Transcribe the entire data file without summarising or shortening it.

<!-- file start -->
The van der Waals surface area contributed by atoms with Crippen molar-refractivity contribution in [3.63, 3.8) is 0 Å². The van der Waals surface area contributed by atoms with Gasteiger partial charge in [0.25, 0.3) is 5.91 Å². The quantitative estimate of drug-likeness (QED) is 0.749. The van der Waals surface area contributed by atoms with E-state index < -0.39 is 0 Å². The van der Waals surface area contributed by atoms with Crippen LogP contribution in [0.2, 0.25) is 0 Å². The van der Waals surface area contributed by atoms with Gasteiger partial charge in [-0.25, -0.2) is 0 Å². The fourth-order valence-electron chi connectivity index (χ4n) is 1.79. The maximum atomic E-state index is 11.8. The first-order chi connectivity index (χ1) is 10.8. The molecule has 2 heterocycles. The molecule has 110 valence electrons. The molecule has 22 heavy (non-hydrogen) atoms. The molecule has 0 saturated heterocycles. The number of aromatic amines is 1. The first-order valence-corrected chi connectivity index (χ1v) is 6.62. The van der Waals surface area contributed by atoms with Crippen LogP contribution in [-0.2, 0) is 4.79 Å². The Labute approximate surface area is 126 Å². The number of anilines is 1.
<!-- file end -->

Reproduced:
The van der Waals surface area contributed by atoms with Crippen molar-refractivity contribution in [3.63, 3.8) is 0 Å². The van der Waals surface area contributed by atoms with Gasteiger partial charge in [0.25, 0.3) is 5.91 Å². The quantitative estimate of drug-likeness (QED) is 0.749. The van der Waals surface area contributed by atoms with E-state index < -0.39 is 0 Å². The van der Waals surface area contributed by atoms with Crippen LogP contribution in [0.2, 0.25) is 0 Å². The van der Waals surface area contributed by atoms with Gasteiger partial charge in [-0.25, -0.2) is 0 Å². The fourth-order valence-electron chi connectivity index (χ4n) is 1.79. The maximum atomic E-state index is 11.8. The first-order chi connectivity index (χ1) is 10.8. The molecule has 2 heterocycles. The molecule has 110 valence electrons. The molecule has 22 heavy (non-hydrogen) atoms. The molecule has 0 saturated heterocycles. The number of aromatic amines is 1. The first-order valence-corrected chi connectivity index (χ1v) is 6.62. The van der Waals surface area contributed by atoms with Crippen LogP contribution in [-0.2, 0) is 4.79 Å². The Labute approximate surface area is 126 Å². The number of anilines is 1.